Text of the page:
Mario Martinez with his real students (film still from Critical Thinking)

Actor and director: John Leguizamo

The Colombian born Leguizamo is a successful actor who played played roles like Luigi in the Super Mario Bros. movie, Benny Blanco in Carlito's Way or Tybalt Capulet in Romeo and Juliet, and appeared in successful series such as Emergency Room or When they see us. However, he also has a lot of other talents: he wrote a memoir called Pimps, Hos, Playa Hatas and All the Rest of My Hollywood Friends: My Life, released a comic book (Freak), produced several boadway and theatre shows (Ghetto Klown), played music (John Leguizamo LIVE), gave his voice to "Sid" from Ice Age, did stand-up comedy (Latin History for Morons on Netflix), and now tried his hand as a director.

John Leguizamo as Mario Martinez

In a personal statement Leguizamo revealed why it was important for him to make this movie with this topic:

When I was growing up, I didn’t see Latin people represented in pop culture. While watching movies or reading books, I felt like an outsider looking in on some alternate reality where people like me didn’t exist. And when Latin people were represented, it was in the worst way possible. In the 1990s, I read a horrible book called “The Bell Curve.” It used pseudo-science and false assumptions to try to prove that Latin and Black people were intellectually inferior due to their genetics.

The damage done by this book was profound to me and my community. We’ve been fighting uphill battles ever since.

When I received Critical Thinking, I immediately saw its potential. The story was such a powerful tool to undo the harm that’s been done to America’s Latin and Black populations, by systemic and institutional racism, by the stereotyping done in Hollywood films, and by fake scientists who spread misinformation. I wanted to do everything I could to reverse the programming that my friends and family had been force-fed our entire lives, and bringing this film to life was how I was going to do it.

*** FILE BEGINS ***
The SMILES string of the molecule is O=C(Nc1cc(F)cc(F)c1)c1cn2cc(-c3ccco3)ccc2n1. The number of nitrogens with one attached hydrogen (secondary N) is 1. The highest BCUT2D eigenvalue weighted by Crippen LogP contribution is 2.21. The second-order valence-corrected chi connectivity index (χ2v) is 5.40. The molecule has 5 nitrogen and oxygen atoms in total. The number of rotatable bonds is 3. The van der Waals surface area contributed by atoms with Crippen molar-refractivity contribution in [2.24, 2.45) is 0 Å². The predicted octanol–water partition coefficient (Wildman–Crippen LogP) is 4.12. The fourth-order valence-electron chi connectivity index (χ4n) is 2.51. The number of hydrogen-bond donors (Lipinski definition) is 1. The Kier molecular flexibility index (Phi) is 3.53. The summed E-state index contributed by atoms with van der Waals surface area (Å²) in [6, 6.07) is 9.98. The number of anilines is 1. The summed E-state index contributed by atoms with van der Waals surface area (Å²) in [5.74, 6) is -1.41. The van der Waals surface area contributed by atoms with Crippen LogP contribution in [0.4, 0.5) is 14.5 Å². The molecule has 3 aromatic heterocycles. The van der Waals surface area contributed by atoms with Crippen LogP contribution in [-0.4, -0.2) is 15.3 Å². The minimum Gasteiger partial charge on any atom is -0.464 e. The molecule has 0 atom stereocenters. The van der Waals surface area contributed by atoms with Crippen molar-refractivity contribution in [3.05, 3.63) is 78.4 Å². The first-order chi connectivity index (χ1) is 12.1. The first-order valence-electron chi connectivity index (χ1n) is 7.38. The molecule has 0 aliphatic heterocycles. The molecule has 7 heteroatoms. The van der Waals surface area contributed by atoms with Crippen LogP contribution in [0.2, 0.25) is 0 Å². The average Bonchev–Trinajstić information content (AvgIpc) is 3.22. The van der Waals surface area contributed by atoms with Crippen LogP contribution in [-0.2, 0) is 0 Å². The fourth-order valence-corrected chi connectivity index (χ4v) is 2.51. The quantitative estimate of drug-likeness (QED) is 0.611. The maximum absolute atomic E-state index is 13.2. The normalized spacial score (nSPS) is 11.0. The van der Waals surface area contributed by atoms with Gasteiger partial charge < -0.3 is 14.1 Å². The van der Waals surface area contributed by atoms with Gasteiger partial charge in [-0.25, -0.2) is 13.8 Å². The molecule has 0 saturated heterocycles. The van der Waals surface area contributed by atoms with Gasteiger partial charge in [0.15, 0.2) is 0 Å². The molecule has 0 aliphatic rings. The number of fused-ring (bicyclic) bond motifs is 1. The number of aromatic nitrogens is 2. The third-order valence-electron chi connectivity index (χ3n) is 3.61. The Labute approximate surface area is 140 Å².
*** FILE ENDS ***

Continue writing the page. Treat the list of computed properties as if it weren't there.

We set out to create a film that fills people with hope in our dark times. We wanted to tell an inspiring true story that proves you can be born in the most under-privileged situation, but you can still be an intellectual hero.

An excellent cast

Critical Thinking also impresses with a fine cast. Apart from Leguizamo himself, the best-known is perhaps Michael Kenneth Williams, actor of the unforgettable Omar from The Wire.

Michael Kenneth Williams on the set of Critical Thinking

The other actors also play extremely well, and throughout the film you can perceive the emotions, thoughts and feelings of the characters they portray.

On the road to their first big tournament: (from left to right) Gil Luna (played by Will Hochman), Ito Paniagua (played by Jorge Lendeborg Jr.), Rodelay Medina (played by Angel Bismark Curiel) and Sedrick Roundtree (played by Corwin C. Tuggles).

Fact and fiction: the actors meeting with the characters they portray.

An interview with Corwin C. Tuggles and Jeffry Batista

"The ones who had the least knowledge about chess, were Corwin and me"

Jeffry Batista

In the following interview two of the main actors talk about the making of Critical Thinking, reveal what they really know about chess and how it felt to meet the people they portrayed in the film.


Chess plays an important role in Critical Thinking: you see a lot of chess and you see the actors play the game.

Marcel Martinez, the best player on the team (played by Jeffry Batista) at a blindfold performance | Courtesy of Vertical Entertainment

The real Gil Luna (played by Will Hochman) is still faithful to chess and acted as an advisor to the film. He also runs a chess website, called

Gil Luna (right) at a simul

The games and positions in the film are mainly common opening traps and checkmates. Here's a collection.



Arne Kähler:

"I first was a bit scared that Critical Thinking might be a cheesy remake of Dangerous Minds, telling the old story of a cool teacher who helps troubled teens from a poor neighbourhood. But I am happy to say that this wasn't the case at all.

In fact, I genuinely enjoyed the film, and highly recommend it to every chess player. Not only because of its presentation of chess but also because Critical Thinking is a really appealing and thoughtful film.

Critical Thinking is a drama but it also has a lot of funny and entertaining moments. Moreover, the impressions of Miami and the night scenes are particularly well-made and, as mentioned above, the acting is superb.

All in all, a well-made film and a must-watch for anybody who likes chess."

Critical Thinking is available on all major streaming and video on demand platforms.